This week’s non-job was always going to be pretty serious seeing as one in four councils lost millions of pounds of taxpayers’ money in failing Icelandic banks. Inflation reached the benchmark of 5.2%, meaning if councils want to increase council tax at the rate of inflation they will be capped by central government. There are tough times ahead for local government funding. Usually, I’d find a job between £50,000 and £60,000 and critique its existence within the bureaucratic ranks of our ever growing local government superstructure. Today’s non-job, however, stands out because of the incredible salary - £130,000 plus benefits. So we present to you our non-job of the week from Cambridgeshire County Council:
“Corporate Director, Adult and Community Services
£130,000 + benefits
Who's the boss?
Supporting and caring for people who need it most.
Strengthening communities. Improving lifestyles. Widening choice and opportunity. Our new office of Adult and Community Services has been created to deliver this to everyone who lives in Cambridgeshire.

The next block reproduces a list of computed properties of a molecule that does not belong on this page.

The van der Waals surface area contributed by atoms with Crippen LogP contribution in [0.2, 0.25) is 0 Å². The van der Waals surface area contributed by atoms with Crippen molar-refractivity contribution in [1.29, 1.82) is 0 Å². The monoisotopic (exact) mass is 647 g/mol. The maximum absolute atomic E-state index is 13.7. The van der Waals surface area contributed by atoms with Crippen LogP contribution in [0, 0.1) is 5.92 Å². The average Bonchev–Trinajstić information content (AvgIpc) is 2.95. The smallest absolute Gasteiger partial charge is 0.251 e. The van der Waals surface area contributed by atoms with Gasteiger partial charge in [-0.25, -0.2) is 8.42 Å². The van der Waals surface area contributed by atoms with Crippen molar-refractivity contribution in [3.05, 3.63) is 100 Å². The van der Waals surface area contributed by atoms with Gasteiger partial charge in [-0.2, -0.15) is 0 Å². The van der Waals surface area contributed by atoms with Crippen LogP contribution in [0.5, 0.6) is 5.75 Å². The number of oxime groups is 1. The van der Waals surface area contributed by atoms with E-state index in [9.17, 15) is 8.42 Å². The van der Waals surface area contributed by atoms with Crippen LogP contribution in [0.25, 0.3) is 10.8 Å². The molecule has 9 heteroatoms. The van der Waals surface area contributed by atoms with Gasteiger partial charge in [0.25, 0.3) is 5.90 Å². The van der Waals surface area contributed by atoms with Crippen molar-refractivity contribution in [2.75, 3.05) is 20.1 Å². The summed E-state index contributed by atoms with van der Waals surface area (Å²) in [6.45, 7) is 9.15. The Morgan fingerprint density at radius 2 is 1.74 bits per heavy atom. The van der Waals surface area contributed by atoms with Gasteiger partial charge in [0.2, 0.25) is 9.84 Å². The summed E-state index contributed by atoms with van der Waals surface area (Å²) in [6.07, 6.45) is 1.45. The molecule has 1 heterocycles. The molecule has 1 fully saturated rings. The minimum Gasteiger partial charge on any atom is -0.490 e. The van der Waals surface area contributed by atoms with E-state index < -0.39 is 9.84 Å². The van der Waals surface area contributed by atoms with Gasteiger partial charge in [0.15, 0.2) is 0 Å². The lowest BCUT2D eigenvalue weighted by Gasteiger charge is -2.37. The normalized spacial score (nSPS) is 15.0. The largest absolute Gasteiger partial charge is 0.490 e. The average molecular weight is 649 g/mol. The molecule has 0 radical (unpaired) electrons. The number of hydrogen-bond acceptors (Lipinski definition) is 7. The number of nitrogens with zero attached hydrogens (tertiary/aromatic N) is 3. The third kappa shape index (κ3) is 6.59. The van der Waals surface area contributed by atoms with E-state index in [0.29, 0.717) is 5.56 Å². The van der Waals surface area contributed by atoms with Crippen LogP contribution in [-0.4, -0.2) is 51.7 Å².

We need somebody exceptional to lead it.
You will have 580,000 bosses to please in the fastest growing County in England, with that number increasing every day.
For further information on the role, please visit http://www.gatenbysanderson.com or call our consultants
Penny Ransley on 020 7426 3962 or Maggie Hennessy on 020 7426 3961 for a discussion in confidence.
- POSITIVE ABOUT DISABLED PEOPLE
INVESTOR IN PEOPLE”
The salary alone should leave readers stunned. This is no time for government to grow, offering salaries that – including pensions and the ‘benefits’ guaranteed – chalk up around a quarter of a million pounds a year. As I wrote last week, councils have chief executives, deputy chief executives, heads of service and so forth. Some even have ‘development corporations’ that don’t sound like they’re an arm of government despite being such. But in the middle of an economic crisis, Cambridgeshire County Council create a new office within the council, frittering away taxpayers’ money on new bureaucracies at a time when government simply cannot keep up its level of spending without serious consequences to the standard of living of British taxpayers.